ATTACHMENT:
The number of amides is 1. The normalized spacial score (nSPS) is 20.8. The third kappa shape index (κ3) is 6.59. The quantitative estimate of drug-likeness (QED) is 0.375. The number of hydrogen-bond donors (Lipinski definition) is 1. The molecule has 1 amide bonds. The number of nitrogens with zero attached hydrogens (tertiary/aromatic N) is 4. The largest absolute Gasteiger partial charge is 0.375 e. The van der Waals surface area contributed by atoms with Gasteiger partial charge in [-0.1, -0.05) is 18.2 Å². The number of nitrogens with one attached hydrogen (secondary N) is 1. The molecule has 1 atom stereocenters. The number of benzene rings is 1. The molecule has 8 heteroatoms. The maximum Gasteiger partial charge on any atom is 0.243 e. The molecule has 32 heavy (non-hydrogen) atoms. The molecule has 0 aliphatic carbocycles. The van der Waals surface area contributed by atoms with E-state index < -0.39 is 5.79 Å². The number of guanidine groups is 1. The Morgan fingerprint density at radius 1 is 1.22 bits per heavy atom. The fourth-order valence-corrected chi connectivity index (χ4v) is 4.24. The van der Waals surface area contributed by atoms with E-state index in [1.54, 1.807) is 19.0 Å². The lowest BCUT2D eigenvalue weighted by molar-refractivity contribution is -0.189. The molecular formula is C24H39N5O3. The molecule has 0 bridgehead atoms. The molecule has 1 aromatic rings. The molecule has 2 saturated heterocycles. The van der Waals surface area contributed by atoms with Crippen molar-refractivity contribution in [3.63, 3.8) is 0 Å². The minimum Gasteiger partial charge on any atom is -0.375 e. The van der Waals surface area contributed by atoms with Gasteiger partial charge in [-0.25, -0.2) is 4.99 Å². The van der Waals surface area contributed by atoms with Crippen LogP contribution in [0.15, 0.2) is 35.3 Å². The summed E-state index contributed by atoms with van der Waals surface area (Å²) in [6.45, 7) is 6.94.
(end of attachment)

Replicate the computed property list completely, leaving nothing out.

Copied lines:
The number of amides is 1. The normalized spacial score (nSPS) is 20.8. The third kappa shape index (κ3) is 6.59. The quantitative estimate of drug-likeness (QED) is 0.375. The number of hydrogen-bond donors (Lipinski definition) is 1. The molecule has 1 amide bonds. The number of nitrogens with zero attached hydrogens (tertiary/aromatic N) is 4. The largest absolute Gasteiger partial charge is 0.375 e. The van der Waals surface area contributed by atoms with Gasteiger partial charge in [-0.1, -0.05) is 18.2 Å². The number of nitrogens with one attached hydrogen (secondary N) is 1. The molecule has 1 atom stereocenters. The number of benzene rings is 1. The molecule has 8 heteroatoms. The maximum Gasteiger partial charge on any atom is 0.243 e. The molecule has 32 heavy (non-hydrogen) atoms. The molecule has 0 aliphatic carbocycles. The van der Waals surface area contributed by atoms with E-state index < -0.39 is 5.79 Å². The number of guanidine groups is 1. The Morgan fingerprint density at radius 1 is 1.22 bits per heavy atom. The fourth-order valence-corrected chi connectivity index (χ4v) is 4.24. The van der Waals surface area contributed by atoms with E-state index in [1.54, 1.807) is 19.0 Å². The lowest BCUT2D eigenvalue weighted by molar-refractivity contribution is -0.189. The molecular formula is C24H39N5O3. The molecule has 0 bridgehead atoms. The molecule has 1 aromatic rings. The molecule has 2 saturated heterocycles. The van der Waals surface area contributed by atoms with Crippen molar-refractivity contribution in [3.63, 3.8) is 0 Å². The minimum Gasteiger partial charge on any atom is -0.375 e. The van der Waals surface area contributed by atoms with Gasteiger partial charge in [-0.25, -0.2) is 4.99 Å². The van der Waals surface area contributed by atoms with Crippen LogP contribution in [0.15, 0.2) is 35.3 Å². The summed E-state index contributed by atoms with van der Waals surface area (Å²) in [6.45, 7) is 6.94.